A language gap between low-income children and more affluent ones opens up as early as 18 months, according to new research from Stanford researchers led by Anne Fernald that was just published in Developmental Science. At that age, disadvantaged toddlers are several months behind their better off peers in language proficiency.
For her research, Fernald first conducted an experiment with 20 18-month-olds who lived near Stanford to see how quickly and accurately they could identify objects after being prompted verbally, measuring down to the millisecond. She then took the experiment to a city north of the campus where average household income and education levels are much lower, recreating the experiment with 28 other toddlers. Both groups were retested six months later and parents were also asked to report on their vocabulary growth.
Her findings show that the children from wealthier and better educated backgrounds were 200 milliseconds ahead of the lower-income kids. While both groups improved over time, at two years old the low-income children were barely at the level that the wealthier kids had reached at 18 months. Parents also reported a big vocabulary gap: high-income toddlers added more than 260 words to their vocabulary over those six months, while low-income ones learned 30 percent fewer words. “By 2 years of age, these disparities are equivalent to a six-month gap between infants from rich and poor families in both language processing skills and vocabulary knowledge,” Fernald said.
Past research has shown that children in higher-income and more educated households will hear 30 million more words by age three than those from low-income ones. That research points to differing levels of language stimulation that parents give their children. “For lots of reasons, there is generally less supportive talk to children in families living in poverty, which could partially explain the SES [socioeconomic status] differences we found in children’s early processing skill and vocabulary learning,” Fernald said.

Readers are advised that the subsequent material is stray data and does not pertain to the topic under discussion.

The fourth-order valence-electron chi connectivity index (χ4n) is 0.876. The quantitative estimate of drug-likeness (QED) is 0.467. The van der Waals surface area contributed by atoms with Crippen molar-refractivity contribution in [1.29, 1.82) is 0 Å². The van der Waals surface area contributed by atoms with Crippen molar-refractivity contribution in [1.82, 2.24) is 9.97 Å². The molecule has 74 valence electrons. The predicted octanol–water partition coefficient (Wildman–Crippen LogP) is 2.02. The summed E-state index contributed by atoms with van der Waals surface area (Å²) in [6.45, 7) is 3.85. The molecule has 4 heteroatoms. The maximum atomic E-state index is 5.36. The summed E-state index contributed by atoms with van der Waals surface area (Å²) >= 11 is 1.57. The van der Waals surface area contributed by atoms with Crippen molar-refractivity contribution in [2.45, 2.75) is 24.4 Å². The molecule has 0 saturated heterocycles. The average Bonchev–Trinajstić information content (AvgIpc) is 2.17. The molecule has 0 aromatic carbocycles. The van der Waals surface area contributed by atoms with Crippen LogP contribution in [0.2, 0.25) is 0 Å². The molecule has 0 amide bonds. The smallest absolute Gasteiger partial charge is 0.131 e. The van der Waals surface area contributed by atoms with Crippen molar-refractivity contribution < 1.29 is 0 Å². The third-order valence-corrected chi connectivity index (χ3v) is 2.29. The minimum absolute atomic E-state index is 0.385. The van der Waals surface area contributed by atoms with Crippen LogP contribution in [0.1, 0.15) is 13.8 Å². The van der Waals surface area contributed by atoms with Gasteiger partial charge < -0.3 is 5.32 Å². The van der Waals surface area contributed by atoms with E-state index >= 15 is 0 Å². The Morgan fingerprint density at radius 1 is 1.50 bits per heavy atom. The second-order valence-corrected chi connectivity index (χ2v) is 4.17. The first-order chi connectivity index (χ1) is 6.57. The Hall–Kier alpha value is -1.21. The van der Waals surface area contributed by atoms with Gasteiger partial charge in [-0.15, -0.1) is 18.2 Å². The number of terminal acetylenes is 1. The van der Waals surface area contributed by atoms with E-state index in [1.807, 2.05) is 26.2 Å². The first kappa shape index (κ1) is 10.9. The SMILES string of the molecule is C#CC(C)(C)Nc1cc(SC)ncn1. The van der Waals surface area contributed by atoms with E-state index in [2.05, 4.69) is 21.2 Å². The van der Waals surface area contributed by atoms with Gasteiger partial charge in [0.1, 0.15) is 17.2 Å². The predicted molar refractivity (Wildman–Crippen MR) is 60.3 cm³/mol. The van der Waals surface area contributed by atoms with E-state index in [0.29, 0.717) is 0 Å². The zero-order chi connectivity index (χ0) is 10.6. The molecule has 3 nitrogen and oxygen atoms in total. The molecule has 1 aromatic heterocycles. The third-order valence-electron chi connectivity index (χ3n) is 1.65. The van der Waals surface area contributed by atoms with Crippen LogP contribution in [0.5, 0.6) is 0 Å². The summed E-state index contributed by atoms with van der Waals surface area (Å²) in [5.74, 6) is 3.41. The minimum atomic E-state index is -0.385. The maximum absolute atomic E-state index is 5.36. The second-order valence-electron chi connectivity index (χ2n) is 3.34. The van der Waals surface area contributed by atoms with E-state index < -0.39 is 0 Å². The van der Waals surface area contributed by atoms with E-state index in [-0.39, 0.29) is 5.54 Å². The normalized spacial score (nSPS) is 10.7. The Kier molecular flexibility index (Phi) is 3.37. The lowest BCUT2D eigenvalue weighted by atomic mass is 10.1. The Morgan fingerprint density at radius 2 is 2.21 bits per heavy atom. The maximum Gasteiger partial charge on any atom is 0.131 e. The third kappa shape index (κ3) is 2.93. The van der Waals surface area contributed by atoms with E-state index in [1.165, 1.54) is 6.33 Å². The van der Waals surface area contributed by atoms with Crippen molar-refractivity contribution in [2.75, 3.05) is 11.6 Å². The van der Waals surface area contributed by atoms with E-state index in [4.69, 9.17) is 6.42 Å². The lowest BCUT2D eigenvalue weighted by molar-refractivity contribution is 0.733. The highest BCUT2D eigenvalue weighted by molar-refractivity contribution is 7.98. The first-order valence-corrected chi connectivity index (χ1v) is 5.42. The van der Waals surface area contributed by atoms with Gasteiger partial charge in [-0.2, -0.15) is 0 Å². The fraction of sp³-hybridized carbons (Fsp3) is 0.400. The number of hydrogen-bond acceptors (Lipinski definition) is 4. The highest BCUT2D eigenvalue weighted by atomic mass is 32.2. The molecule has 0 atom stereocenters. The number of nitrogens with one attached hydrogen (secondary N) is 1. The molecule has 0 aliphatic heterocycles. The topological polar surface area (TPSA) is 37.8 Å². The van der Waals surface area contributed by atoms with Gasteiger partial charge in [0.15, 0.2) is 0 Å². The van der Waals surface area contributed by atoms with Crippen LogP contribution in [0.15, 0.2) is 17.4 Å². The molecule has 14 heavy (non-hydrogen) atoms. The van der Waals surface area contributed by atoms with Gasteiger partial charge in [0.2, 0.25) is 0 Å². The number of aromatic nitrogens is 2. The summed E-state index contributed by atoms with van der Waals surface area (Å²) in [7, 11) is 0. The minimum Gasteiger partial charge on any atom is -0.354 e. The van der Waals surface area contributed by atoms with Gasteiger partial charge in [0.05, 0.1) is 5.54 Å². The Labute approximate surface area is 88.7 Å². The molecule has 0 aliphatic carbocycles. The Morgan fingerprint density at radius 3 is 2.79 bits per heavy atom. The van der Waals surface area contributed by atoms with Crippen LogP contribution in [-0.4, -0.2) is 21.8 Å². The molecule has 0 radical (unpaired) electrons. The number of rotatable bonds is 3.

The research comes just days after other data showing that in 17 states, the majority of public school students are poor. Child hunger is so rampant that three-quarters of the country’s teachers report that it is a serious problem in their classrooms. It is also clear that poverty takes other tolls on children’s mental development: Growing up in poverty has been shown to change a child’s brain in ways that can harm emotional processing, increase the risk of mental health problems, and even raise mortality rates. It also harms their development of working memory.
In order to combat these early effects that leave low-income children struggling to keep up academically later in life, many have been pointing to expanding access to high-quality child care and preschool. Currently, just 51 percent of three-year-olds and 69 percent of four-year-olds are enrolled in preschool programs, putting the United States at number 24 and 26 globally, respectively. President Obama has proposed a plan for universal preschool, which uses an increased tobacco tax to pay for expanded access.